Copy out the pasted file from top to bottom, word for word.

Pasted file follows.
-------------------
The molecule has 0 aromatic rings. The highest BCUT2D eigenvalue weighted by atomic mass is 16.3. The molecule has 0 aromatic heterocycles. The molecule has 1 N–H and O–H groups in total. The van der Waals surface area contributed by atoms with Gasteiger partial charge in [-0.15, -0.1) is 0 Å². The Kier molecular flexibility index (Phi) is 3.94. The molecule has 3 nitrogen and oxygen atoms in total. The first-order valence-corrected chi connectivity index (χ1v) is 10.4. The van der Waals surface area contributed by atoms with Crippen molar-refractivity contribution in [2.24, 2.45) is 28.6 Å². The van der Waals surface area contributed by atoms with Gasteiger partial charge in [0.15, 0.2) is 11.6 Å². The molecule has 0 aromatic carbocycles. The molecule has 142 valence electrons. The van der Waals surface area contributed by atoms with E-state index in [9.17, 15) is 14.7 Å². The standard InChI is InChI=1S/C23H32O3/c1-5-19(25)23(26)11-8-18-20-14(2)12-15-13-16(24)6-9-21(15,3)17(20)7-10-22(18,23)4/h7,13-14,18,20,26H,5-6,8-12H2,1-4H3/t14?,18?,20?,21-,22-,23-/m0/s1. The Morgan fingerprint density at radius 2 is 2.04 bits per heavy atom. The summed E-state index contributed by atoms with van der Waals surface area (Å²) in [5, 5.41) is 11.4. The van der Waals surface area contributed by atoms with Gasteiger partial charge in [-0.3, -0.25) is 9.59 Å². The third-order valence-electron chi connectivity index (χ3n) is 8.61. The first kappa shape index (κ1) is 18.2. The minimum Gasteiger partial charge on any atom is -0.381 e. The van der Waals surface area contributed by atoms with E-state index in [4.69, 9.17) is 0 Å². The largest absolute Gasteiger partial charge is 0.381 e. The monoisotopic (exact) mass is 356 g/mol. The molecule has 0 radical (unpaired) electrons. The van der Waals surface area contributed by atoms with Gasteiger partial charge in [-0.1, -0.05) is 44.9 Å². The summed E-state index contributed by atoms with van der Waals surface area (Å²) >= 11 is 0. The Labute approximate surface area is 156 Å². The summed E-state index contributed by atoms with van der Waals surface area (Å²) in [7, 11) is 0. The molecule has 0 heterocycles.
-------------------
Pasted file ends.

The molecule has 0 aromatic rings. The highest BCUT2D eigenvalue weighted by atomic mass is 16.3. The molecule has 0 aromatic heterocycles. The molecule has 1 N–H and O–H groups in total. The van der Waals surface area contributed by atoms with Gasteiger partial charge in [-0.15, -0.1) is 0 Å². The Kier molecular flexibility index (Phi) is 3.94. The molecule has 3 nitrogen and oxygen atoms in total. The first-order valence-corrected chi connectivity index (χ1v) is 10.4. The van der Waals surface area contributed by atoms with Crippen molar-refractivity contribution in [2.24, 2.45) is 28.6 Å². The van der Waals surface area contributed by atoms with Gasteiger partial charge in [0.15, 0.2) is 11.6 Å². The molecule has 0 aromatic carbocycles. The molecule has 142 valence electrons. The van der Waals surface area contributed by atoms with E-state index in [9.17, 15) is 14.7 Å². The standard InChI is InChI=1S/C23H32O3/c1-5-19(25)23(26)11-8-18-20-14(2)12-15-13-16(24)6-9-21(15,3)17(20)7-10-22(18,23)4/h7,13-14,18,20,26H,5-6,8-12H2,1-4H3/t14?,18?,20?,21-,22-,23-/m0/s1. The Morgan fingerprint density at radius 2 is 2.04 bits per heavy atom. The summed E-state index contributed by atoms with van der Waals surface area (Å²) in [5, 5.41) is 11.4. The van der Waals surface area contributed by atoms with Gasteiger partial charge in [-0.3, -0.25) is 9.59 Å². The third-order valence-electron chi connectivity index (χ3n) is 8.61. The first kappa shape index (κ1) is 18.2. The minimum Gasteiger partial charge on any atom is -0.381 e. The van der Waals surface area contributed by atoms with E-state index in [4.69, 9.17) is 0 Å². The largest absolute Gasteiger partial charge is 0.381 e. The monoisotopic (exact) mass is 356 g/mol. The molecule has 0 radical (unpaired) electrons. The van der Waals surface area contributed by atoms with Gasteiger partial charge in [-0.1, -0.05) is 44.9 Å². The summed E-state index contributed by atoms with van der Waals surface area (Å²) >= 11 is 0. The Labute approximate surface area is 156 Å². The summed E-state index contributed by atoms with van der Waals surface area (Å²) in [7, 11) is 0. The molecule has 0 heterocycles.